Millennials have a huge advantage as entrepreneurs. Far more optimistic than older generations, these people younger than 35 are more willing to try things Gen Xers and Boomers tend to dismiss. That's according to Ashley Mulcahy, 25-year-old owner of Tutor Doctor Orange County and a top performer in the franchise system, serving 20 cities in nine territories with a network of more than 100 tutors. Here's her advice on how Millennials can dominate in business.
1. Embrace your natural tendency to take risks.
Time and again Mulcahy has seen older people refuse to try certain strategies, thinking they won't work. "The older generations have their own bias on how business should work and how things will play out," she says. "And then here's me, zero experience, fresh out of college, no background at all in business... I think 'I'll just try it see if it will work. And if it doesn't, I'll go back to the drawing board. If it does then, great.'"
2. Understand that activity doesn't equal achievement.
You must measure and document your results to see if your activity is and time and money well spent. For example, while an older crowd may believe there's value in spending time in networking meetings, Mulcahy wants to know if anything actually comes from it. "Track yourself. Hold yourself accountable, and measure it and then move onto the next thing if it doesn't work," she says. "And if it works keep measuring that to make sure it's consistent."
3. Equip yourself with technology that lets you work from anywhere.
All your files should be on the cloud, for one thing. Also, a wealth of platforms exist for enhancing communication with your customers, such as software that lets you know if and when they open emails you send so you can track the effectiveness of your campaigns. And while some older people may discount Mulcahy's strategy of using a chat box on her website as impersonal, she sees it as a way to communicate with customers on their time table--maybe at 11 p.m. when they happen to need a tutor or want to book an appointment. "When people want it now and we happen to be on the chat box just hanging out--watching TV maybe, or working--and a chat comes up to book a client meeting next week, then great, we'll jump on that opportunity."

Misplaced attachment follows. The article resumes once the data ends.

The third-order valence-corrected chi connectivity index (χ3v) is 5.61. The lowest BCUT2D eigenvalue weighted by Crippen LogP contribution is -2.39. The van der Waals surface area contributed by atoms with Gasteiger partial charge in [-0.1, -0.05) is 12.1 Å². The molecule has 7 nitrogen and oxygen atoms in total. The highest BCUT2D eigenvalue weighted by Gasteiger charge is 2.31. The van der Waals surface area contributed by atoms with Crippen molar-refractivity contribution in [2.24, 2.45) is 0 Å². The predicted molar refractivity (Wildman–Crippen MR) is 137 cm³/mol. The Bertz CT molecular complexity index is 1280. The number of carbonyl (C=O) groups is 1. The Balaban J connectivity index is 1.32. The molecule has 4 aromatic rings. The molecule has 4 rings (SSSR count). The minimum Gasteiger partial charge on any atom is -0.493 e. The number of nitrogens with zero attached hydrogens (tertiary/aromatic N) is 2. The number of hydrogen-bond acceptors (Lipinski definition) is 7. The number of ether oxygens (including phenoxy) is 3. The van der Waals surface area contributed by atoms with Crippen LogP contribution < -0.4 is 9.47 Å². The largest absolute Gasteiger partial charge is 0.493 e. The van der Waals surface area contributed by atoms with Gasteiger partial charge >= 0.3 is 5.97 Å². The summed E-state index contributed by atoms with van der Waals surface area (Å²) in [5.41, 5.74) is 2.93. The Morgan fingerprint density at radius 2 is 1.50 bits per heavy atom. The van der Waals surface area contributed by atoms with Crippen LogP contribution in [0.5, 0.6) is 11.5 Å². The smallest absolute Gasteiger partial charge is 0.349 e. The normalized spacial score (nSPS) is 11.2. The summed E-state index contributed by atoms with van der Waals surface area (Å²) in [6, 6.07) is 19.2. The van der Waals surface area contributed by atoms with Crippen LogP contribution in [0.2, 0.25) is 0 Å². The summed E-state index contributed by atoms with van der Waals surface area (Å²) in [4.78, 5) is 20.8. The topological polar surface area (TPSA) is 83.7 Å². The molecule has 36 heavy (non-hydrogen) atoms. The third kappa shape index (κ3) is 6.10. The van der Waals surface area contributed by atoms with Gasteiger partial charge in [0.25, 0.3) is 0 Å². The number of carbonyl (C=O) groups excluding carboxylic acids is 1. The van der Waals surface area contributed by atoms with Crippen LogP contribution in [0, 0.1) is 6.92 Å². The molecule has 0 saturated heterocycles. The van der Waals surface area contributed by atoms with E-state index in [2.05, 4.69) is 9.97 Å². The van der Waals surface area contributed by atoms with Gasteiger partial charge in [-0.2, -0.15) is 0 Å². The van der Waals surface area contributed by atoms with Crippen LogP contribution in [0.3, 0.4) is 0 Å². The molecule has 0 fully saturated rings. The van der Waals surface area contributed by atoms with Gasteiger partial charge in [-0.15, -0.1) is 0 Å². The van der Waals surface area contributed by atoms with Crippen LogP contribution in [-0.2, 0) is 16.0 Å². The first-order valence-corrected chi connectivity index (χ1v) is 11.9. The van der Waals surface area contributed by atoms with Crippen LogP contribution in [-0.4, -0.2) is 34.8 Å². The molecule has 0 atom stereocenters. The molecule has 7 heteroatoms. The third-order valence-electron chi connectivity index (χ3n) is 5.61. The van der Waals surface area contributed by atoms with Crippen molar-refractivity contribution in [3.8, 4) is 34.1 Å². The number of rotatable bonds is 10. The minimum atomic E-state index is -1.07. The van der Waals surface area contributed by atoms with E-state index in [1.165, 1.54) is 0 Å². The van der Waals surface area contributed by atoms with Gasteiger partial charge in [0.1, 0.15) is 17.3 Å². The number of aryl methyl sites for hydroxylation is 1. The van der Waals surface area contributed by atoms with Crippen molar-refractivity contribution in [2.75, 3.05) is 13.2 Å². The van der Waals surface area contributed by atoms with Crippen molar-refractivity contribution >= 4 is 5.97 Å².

4. Keep your eye on the prize.
Millennial entrepreneurs can become disillusioned when they see friends land jobs with salaries that allow them to pay down student loans or take exciting vacations. But successful business owners understand it can take time to build up enough equity to pay themselves a decent salary. "A more traditional job might seem great at first," she says. "But in the long run you have to look at what you're working toward and how you can surpass those goals [through] entrepreneurship."